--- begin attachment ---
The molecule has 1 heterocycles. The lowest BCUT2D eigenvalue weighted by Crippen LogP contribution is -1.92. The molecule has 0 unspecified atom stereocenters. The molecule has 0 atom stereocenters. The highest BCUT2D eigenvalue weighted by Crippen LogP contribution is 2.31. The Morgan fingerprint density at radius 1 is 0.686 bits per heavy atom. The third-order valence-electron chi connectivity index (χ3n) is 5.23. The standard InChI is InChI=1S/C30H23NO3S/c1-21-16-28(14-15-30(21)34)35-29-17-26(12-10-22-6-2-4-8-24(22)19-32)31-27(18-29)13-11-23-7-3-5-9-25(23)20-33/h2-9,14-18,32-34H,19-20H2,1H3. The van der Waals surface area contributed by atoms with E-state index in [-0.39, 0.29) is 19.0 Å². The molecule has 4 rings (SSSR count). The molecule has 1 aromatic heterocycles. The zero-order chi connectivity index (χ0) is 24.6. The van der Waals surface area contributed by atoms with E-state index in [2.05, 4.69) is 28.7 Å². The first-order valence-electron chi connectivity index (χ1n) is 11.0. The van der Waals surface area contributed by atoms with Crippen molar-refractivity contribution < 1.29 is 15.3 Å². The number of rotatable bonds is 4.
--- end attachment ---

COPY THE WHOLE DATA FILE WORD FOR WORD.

The molecule has 1 heterocycles. The lowest BCUT2D eigenvalue weighted by Crippen LogP contribution is -1.92. The molecule has 0 unspecified atom stereocenters. The molecule has 0 atom stereocenters. The highest BCUT2D eigenvalue weighted by Crippen LogP contribution is 2.31. The Morgan fingerprint density at radius 1 is 0.686 bits per heavy atom. The third-order valence-electron chi connectivity index (χ3n) is 5.23. The standard InChI is InChI=1S/C30H23NO3S/c1-21-16-28(14-15-30(21)34)35-29-17-26(12-10-22-6-2-4-8-24(22)19-32)31-27(18-29)13-11-23-7-3-5-9-25(23)20-33/h2-9,14-18,32-34H,19-20H2,1H3. The van der Waals surface area contributed by atoms with E-state index in [-0.39, 0.29) is 19.0 Å². The molecule has 4 rings (SSSR count). The molecule has 1 aromatic heterocycles. The zero-order chi connectivity index (χ0) is 24.6. The van der Waals surface area contributed by atoms with E-state index in [2.05, 4.69) is 28.7 Å². The first-order valence-electron chi connectivity index (χ1n) is 11.0. The van der Waals surface area contributed by atoms with Crippen molar-refractivity contribution < 1.29 is 15.3 Å². The number of rotatable bonds is 4.